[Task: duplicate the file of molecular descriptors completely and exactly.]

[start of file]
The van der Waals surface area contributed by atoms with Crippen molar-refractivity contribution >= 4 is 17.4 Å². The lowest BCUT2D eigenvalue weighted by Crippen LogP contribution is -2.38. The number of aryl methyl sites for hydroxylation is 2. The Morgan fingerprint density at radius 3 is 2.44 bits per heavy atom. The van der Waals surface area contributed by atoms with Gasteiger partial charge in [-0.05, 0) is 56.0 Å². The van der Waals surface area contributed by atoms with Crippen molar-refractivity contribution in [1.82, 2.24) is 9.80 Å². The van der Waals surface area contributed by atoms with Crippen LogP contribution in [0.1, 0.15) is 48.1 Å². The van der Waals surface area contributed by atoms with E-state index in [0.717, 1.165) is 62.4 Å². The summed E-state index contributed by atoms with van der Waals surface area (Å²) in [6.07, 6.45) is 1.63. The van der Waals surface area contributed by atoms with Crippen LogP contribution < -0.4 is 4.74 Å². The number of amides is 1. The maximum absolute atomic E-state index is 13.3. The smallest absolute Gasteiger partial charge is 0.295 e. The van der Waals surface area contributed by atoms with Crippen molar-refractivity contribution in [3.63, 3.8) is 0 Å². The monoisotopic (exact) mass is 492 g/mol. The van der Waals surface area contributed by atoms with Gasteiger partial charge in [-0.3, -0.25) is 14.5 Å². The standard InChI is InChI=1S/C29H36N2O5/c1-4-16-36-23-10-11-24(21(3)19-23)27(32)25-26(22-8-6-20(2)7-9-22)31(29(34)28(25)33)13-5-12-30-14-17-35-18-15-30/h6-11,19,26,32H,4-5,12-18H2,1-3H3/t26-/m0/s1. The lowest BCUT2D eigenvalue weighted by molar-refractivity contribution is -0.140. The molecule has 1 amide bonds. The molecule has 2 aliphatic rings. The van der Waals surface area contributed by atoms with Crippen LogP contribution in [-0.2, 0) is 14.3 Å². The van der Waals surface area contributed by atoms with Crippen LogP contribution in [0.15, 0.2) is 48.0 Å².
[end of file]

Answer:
The van der Waals surface area contributed by atoms with Crippen molar-refractivity contribution >= 4 is 17.4 Å². The lowest BCUT2D eigenvalue weighted by Crippen LogP contribution is -2.38. The number of aryl methyl sites for hydroxylation is 2. The Morgan fingerprint density at radius 3 is 2.44 bits per heavy atom. The van der Waals surface area contributed by atoms with Gasteiger partial charge in [-0.05, 0) is 56.0 Å². The van der Waals surface area contributed by atoms with Crippen molar-refractivity contribution in [1.82, 2.24) is 9.80 Å². The van der Waals surface area contributed by atoms with Crippen LogP contribution in [0.1, 0.15) is 48.1 Å². The van der Waals surface area contributed by atoms with E-state index in [0.717, 1.165) is 62.4 Å². The summed E-state index contributed by atoms with van der Waals surface area (Å²) in [6.07, 6.45) is 1.63. The van der Waals surface area contributed by atoms with Crippen LogP contribution < -0.4 is 4.74 Å². The number of amides is 1. The maximum absolute atomic E-state index is 13.3. The smallest absolute Gasteiger partial charge is 0.295 e. The van der Waals surface area contributed by atoms with Crippen molar-refractivity contribution in [3.63, 3.8) is 0 Å². The monoisotopic (exact) mass is 492 g/mol. The van der Waals surface area contributed by atoms with Gasteiger partial charge in [-0.3, -0.25) is 14.5 Å². The standard InChI is InChI=1S/C29H36N2O5/c1-4-16-36-23-10-11-24(21(3)19-23)27(32)25-26(22-8-6-20(2)7-9-22)31(29(34)28(25)33)13-5-12-30-14-17-35-18-15-30/h6-11,19,26,32H,4-5,12-18H2,1-3H3/t26-/m0/s1. The lowest BCUT2D eigenvalue weighted by molar-refractivity contribution is -0.140. The molecule has 1 amide bonds. The molecule has 2 aliphatic rings. The van der Waals surface area contributed by atoms with Crippen LogP contribution in [-0.2, 0) is 14.3 Å². The van der Waals surface area contributed by atoms with Crippen LogP contribution in [0.15, 0.2) is 48.0 Å².